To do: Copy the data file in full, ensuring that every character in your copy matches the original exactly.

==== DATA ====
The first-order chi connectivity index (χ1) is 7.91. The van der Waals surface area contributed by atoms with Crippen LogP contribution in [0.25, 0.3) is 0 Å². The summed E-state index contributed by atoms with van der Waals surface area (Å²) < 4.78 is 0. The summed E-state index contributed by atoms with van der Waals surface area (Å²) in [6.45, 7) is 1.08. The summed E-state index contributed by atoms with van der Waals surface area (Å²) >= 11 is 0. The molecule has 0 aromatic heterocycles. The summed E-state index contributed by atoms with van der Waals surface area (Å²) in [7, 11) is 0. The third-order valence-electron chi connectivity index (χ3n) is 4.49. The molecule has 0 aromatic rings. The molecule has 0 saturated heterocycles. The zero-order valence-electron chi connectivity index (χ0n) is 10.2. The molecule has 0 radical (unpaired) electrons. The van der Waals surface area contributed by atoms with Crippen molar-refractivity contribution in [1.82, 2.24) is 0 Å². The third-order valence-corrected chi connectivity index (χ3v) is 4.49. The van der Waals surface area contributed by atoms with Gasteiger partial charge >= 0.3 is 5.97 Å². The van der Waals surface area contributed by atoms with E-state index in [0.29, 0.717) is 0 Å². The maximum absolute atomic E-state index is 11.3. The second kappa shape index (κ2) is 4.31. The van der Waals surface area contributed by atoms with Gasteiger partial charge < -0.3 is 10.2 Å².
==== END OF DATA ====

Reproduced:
The first-order chi connectivity index (χ1) is 7.91. The van der Waals surface area contributed by atoms with Crippen LogP contribution in [0.25, 0.3) is 0 Å². The summed E-state index contributed by atoms with van der Waals surface area (Å²) < 4.78 is 0. The summed E-state index contributed by atoms with van der Waals surface area (Å²) in [6.45, 7) is 1.08. The summed E-state index contributed by atoms with van der Waals surface area (Å²) >= 11 is 0. The molecule has 0 aromatic heterocycles. The summed E-state index contributed by atoms with van der Waals surface area (Å²) in [7, 11) is 0. The third-order valence-electron chi connectivity index (χ3n) is 4.49. The molecule has 0 aromatic rings. The molecule has 0 saturated heterocycles. The zero-order valence-electron chi connectivity index (χ0n) is 10.2. The molecule has 0 radical (unpaired) electrons. The van der Waals surface area contributed by atoms with Crippen molar-refractivity contribution in [1.82, 2.24) is 0 Å². The third-order valence-corrected chi connectivity index (χ3v) is 4.49. The van der Waals surface area contributed by atoms with Gasteiger partial charge >= 0.3 is 5.97 Å². The van der Waals surface area contributed by atoms with E-state index in [0.29, 0.717) is 0 Å². The maximum absolute atomic E-state index is 11.3. The second kappa shape index (κ2) is 4.31. The van der Waals surface area contributed by atoms with Gasteiger partial charge < -0.3 is 10.2 Å².